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STARS HISTORY: Was Joe Nieuwendyk the true leader or "C"-wearing Hatcher?

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02-15-2013, 05:05 PM
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VanIslander
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STARS HISTORY: Was Joe Nieuwendyk the true leader or "C"-wearing Hatcher?

I remember Joe as more of the leader of the team on the ice, the bench and in interviews. On another board some are saying the team was full of leaders so Joe wasn't significant in that regard. One went so far as to imply that Joe was simply a hired gun and at most one of the gang.

How much of a leader do you recall Nieuwendyk being, especially relative to Derian Hatcher?




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02-15-2013, 05:07 PM
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LatvianTwist
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Didn't follow the team back then (was too young), but from everything I've heard, Hatcher was the leader off the ice. Niuewy was definitely a leader, but not really a captain without the C or anything.

I don't think one guy really stands out as an on-ice leader, either.

I could be dead wrong though, as I said I was too young to really know much about the team back then.

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02-15-2013, 05:10 PM
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VanIslander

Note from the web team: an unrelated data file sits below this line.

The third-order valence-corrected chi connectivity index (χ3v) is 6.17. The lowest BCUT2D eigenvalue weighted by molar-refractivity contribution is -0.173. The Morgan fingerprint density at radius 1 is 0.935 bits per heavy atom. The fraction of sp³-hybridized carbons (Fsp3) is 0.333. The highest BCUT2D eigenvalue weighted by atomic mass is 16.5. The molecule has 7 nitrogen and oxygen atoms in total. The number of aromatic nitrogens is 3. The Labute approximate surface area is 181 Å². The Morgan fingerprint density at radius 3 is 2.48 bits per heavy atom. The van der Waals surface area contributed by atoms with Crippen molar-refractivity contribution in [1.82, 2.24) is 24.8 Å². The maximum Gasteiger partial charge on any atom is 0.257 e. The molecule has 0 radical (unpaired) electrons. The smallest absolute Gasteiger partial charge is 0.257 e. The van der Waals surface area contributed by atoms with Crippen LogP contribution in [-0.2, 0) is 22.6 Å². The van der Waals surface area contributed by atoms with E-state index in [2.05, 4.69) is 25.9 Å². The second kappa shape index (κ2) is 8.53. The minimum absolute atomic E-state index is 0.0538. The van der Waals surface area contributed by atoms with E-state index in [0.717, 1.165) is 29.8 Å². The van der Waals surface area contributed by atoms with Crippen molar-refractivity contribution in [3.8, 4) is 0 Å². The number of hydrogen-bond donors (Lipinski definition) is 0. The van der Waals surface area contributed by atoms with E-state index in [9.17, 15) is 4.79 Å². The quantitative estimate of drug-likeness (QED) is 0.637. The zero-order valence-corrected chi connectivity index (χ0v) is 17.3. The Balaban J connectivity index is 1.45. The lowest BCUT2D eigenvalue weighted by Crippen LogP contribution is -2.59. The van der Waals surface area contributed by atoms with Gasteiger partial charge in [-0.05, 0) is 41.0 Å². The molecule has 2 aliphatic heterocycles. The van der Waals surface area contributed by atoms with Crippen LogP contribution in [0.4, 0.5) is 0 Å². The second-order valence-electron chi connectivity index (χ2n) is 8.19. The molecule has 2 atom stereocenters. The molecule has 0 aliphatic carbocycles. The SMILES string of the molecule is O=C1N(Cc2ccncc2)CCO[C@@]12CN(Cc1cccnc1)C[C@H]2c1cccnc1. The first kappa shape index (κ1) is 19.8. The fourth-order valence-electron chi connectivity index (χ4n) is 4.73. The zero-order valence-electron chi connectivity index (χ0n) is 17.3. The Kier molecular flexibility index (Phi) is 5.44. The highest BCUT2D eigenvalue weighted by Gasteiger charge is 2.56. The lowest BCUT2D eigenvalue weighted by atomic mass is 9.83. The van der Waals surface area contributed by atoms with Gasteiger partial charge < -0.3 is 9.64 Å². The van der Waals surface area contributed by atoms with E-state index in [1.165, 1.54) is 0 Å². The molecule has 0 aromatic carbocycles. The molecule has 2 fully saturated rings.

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Hoping to get feedback from Dallas fans who saw the team back then and remember...

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02-15-2013, 05:19 PM
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Safe to say those teams were definitely not lacking in any type of leadership, from the front office to the ice.

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02-15-2013, 05:29 PM
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Maybe because I didn't follow the Stars as much back then but I always got the feeling that it was Modano who was the leader of that team.

I guess now that I think of it, Modano was the media darling and the biggest fan favorite in Dallas who did assume a leadership role as time passed, especially when he started to sacrifice his own offense and bought into the two-way game under Hitchcock but I also heard that Modano was a bit of a diva at times.

Can someone quantify this notion?

That being said, I think the Stars didn't have one true leader but a group leadership comprised of Nieuwendyk, Modano, Belfour, Zubov, Hatcher, heck even Carbonneau and Hull contributed to this.

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02-15-2013, 05:35 PM
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Quote:
Originally Posted by VanIslander View Post
Hoping to get feedback from Dallas fans who saw the team back then and remember...
Not gonna get that in 5 minutes... I guess next time I don't have to respond at all.